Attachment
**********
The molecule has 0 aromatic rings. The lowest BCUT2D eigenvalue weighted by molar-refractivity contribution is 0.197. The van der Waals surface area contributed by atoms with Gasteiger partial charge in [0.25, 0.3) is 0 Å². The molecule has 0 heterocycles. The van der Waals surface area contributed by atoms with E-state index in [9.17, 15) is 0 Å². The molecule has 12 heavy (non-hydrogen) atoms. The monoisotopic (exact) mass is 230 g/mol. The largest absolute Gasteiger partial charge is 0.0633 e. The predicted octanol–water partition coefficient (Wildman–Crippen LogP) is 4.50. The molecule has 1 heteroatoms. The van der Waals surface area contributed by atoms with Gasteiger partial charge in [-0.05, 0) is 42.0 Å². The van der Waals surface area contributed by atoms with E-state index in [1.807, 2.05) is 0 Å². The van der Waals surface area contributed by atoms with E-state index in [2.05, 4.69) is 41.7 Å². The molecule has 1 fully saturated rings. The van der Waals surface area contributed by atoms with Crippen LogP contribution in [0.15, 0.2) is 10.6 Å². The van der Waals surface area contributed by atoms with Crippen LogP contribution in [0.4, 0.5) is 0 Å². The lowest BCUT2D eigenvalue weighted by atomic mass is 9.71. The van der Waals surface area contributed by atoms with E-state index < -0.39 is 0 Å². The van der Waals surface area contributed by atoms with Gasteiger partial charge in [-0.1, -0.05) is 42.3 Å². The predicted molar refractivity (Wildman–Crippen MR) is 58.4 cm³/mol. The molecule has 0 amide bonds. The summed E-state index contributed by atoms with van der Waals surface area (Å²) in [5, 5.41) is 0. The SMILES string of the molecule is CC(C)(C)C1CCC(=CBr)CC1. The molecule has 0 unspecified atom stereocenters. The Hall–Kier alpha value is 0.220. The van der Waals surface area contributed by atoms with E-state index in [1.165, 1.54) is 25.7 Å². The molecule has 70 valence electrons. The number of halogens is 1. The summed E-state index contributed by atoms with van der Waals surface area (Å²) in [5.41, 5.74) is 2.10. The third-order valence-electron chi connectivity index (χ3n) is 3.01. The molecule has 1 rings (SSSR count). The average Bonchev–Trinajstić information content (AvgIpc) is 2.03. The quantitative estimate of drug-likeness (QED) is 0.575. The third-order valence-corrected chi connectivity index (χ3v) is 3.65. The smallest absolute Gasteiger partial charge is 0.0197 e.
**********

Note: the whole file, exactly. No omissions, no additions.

The molecule has 0 aromatic rings. The lowest BCUT2D eigenvalue weighted by molar-refractivity contribution is 0.197. The van der Waals surface area contributed by atoms with Gasteiger partial charge in [0.25, 0.3) is 0 Å². The molecule has 0 heterocycles. The van der Waals surface area contributed by atoms with E-state index in [9.17, 15) is 0 Å². The molecule has 12 heavy (non-hydrogen) atoms. The monoisotopic (exact) mass is 230 g/mol. The largest absolute Gasteiger partial charge is 0.0633 e. The predicted octanol–water partition coefficient (Wildman–Crippen LogP) is 4.50. The molecule has 1 heteroatoms. The van der Waals surface area contributed by atoms with Gasteiger partial charge in [-0.05, 0) is 42.0 Å². The van der Waals surface area contributed by atoms with E-state index in [1.807, 2.05) is 0 Å². The van der Waals surface area contributed by atoms with E-state index in [2.05, 4.69) is 41.7 Å². The molecule has 1 fully saturated rings. The van der Waals surface area contributed by atoms with Crippen LogP contribution in [0.15, 0.2) is 10.6 Å². The van der Waals surface area contributed by atoms with Crippen LogP contribution in [0.4, 0.5) is 0 Å². The lowest BCUT2D eigenvalue weighted by atomic mass is 9.71. The van der Waals surface area contributed by atoms with E-state index < -0.39 is 0 Å². The van der Waals surface area contributed by atoms with Gasteiger partial charge in [-0.1, -0.05) is 42.3 Å². The predicted molar refractivity (Wildman–Crippen MR) is 58.4 cm³/mol. The molecule has 0 amide bonds. The summed E-state index contributed by atoms with van der Waals surface area (Å²) in [5, 5.41) is 0. The SMILES string of the molecule is CC(C)(C)C1CCC(=CBr)CC1. The molecule has 0 unspecified atom stereocenters. The Hall–Kier alpha value is 0.220. The van der Waals surface area contributed by atoms with E-state index in [1.165, 1.54) is 25.7 Å². The molecule has 70 valence electrons. The number of halogens is 1. The summed E-state index contributed by atoms with van der Waals surface area (Å²) in [5.41, 5.74) is 2.10. The third-order valence-electron chi connectivity index (χ3n) is 3.01. The molecule has 1 rings (SSSR count). The average Bonchev–Trinajstić information content (AvgIpc) is 2.03. The quantitative estimate of drug-likeness (QED) is 0.575. The third-order valence-corrected chi connectivity index (χ3v) is 3.65. The smallest absolute Gasteiger partial charge is 0.0197 e.